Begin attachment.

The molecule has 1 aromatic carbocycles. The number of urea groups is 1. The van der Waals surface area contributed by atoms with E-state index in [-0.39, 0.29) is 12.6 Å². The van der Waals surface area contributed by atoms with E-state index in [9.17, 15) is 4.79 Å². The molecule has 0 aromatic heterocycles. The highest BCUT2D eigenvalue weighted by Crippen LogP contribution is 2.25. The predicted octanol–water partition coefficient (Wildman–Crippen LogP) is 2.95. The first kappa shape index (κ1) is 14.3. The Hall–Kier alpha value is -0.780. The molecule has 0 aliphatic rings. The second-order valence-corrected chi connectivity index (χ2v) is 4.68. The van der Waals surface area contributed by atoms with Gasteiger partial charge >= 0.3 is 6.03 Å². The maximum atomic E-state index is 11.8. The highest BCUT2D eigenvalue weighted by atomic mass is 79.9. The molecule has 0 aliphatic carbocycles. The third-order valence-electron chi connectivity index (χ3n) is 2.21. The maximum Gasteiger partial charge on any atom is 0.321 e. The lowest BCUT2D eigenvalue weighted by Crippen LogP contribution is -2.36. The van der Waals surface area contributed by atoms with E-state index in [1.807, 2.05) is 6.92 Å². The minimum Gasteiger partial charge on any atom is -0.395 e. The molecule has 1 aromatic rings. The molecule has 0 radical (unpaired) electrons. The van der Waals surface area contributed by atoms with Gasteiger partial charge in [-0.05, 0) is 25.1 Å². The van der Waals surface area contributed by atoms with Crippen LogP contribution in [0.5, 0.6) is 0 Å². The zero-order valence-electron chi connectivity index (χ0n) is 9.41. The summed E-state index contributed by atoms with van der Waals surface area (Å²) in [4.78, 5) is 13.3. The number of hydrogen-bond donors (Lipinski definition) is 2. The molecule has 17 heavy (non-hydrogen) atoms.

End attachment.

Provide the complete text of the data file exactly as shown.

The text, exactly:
The molecule has 1 aromatic carbocycles. The number of urea groups is 1. The van der Waals surface area contributed by atoms with E-state index in [-0.39, 0.29) is 12.6 Å². The van der Waals surface area contributed by atoms with E-state index in [9.17, 15) is 4.79 Å². The molecule has 0 aromatic heterocycles. The highest BCUT2D eigenvalue weighted by Crippen LogP contribution is 2.25. The predicted octanol–water partition coefficient (Wildman–Crippen LogP) is 2.95. The first kappa shape index (κ1) is 14.3. The Hall–Kier alpha value is -0.780. The molecule has 0 aliphatic rings. The second-order valence-corrected chi connectivity index (χ2v) is 4.68. The van der Waals surface area contributed by atoms with Gasteiger partial charge >= 0.3 is 6.03 Å². The maximum atomic E-state index is 11.8. The highest BCUT2D eigenvalue weighted by atomic mass is 79.9. The molecule has 0 aliphatic carbocycles. The third-order valence-electron chi connectivity index (χ3n) is 2.21. The maximum Gasteiger partial charge on any atom is 0.321 e. The lowest BCUT2D eigenvalue weighted by Crippen LogP contribution is -2.36. The van der Waals surface area contributed by atoms with E-state index in [1.807, 2.05) is 6.92 Å². The minimum Gasteiger partial charge on any atom is -0.395 e. The molecule has 1 aromatic rings. The molecule has 0 radical (unpaired) electrons. The van der Waals surface area contributed by atoms with Gasteiger partial charge in [-0.05, 0) is 25.1 Å². The van der Waals surface area contributed by atoms with Crippen LogP contribution in [0.5, 0.6) is 0 Å². The zero-order valence-electron chi connectivity index (χ0n) is 9.41. The summed E-state index contributed by atoms with van der Waals surface area (Å²) in [4.78, 5) is 13.3. The number of hydrogen-bond donors (Lipinski definition) is 2. The molecule has 17 heavy (non-hydrogen) atoms.